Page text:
Renewable Energy Storage

The U.S. Energy Information Administration predicts global energy consumption will increase nearly 50% over the next 30 years, with renewable energy rivaling fossil fuels. Maximizing renewables will require a mix of energy storage solutions, including lead batteries, that have key environmental and economic benefits.

Mix of Energy Storage Technologies Needed to Meet Rapidly Growing Energy Demand

It’s essential policy makers understand the vital role batteries play in the transition from fossil fuels to renewable energy. One such role is in battery energy storage systems (BESSs), which bank green energy and release it when needed. As energy demands increase, so will the need for advanced battery technologies.

Meeting demand means the world must increasingly rely on renewable energy sources (solar, wind and water) and a mix of energy storage options. Domestically made lead batteries are ideally suited, due to their desirable profile:

In fact, lead batteries already help the U.S. toward achieving its environmental and economic goals. Lead batteries have a closed-loop circular economy that supports a 99% recycling rate. And, domestic lead battery manufacturers source about 86% of needed lead from North American recycling facilities.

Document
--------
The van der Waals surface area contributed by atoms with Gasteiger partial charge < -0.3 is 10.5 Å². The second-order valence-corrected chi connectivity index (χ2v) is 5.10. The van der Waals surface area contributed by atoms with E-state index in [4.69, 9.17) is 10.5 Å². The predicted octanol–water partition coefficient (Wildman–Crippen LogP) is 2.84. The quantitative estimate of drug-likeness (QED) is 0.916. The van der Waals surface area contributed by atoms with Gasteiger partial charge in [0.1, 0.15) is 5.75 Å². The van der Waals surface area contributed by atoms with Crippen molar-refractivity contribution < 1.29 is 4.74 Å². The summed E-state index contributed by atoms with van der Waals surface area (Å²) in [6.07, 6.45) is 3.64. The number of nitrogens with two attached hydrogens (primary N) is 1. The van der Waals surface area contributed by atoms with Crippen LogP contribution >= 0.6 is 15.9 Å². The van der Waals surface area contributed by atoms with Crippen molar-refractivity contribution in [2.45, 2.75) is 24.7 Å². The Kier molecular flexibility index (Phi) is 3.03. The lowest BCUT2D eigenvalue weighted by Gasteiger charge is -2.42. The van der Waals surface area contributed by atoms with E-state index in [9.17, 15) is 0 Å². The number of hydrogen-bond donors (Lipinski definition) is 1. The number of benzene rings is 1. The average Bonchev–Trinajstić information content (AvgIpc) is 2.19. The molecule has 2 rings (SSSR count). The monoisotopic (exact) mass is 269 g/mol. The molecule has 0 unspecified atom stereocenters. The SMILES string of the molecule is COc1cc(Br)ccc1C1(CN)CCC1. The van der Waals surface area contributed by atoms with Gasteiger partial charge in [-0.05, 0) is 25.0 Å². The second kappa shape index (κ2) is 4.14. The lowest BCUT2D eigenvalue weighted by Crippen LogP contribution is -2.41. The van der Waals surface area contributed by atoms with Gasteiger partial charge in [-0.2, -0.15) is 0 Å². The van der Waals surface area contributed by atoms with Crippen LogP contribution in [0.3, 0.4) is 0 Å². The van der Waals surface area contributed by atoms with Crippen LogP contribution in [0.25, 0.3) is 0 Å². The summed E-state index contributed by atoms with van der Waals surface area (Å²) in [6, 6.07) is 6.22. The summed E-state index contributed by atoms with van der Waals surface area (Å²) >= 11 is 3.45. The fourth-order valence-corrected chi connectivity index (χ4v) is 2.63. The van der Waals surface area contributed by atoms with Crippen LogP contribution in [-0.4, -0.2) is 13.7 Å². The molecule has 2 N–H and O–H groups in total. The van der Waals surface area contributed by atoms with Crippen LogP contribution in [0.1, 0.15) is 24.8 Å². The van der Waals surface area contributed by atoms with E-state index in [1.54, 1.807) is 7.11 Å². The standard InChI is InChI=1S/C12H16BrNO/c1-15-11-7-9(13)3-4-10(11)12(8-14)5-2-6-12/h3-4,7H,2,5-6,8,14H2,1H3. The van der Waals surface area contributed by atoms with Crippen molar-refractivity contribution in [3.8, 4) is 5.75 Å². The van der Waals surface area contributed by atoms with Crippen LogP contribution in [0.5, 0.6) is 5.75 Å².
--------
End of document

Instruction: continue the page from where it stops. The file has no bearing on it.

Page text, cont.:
Renewable Energy Storage: New Fact Sheet

Learn how lead batteries are maximizing renewables, while serving as a sustainability role model for other battery technologies and industries. The fact sheet also includes details on cost, performance and safety.

Renewable Energy Storage Fact Sheet
Solar panels and lead batteries provide renewable energy storage

Renewable Energy Highlights

  • In 2021, more than 20% of U.S. electricity was generated from renewables.
  • California’s 2020 Solar Mandate requires all newly built homes to install solar photovoltaic systems. As of 2022, solar advocates were lobbying for a similar mandate in 11 other states.
  • By 2040, the growth in global energy demand will likely equate to adding the power needs of another China and India.
  • Texas produces nearly one-quarter of the nation’s wind energy.

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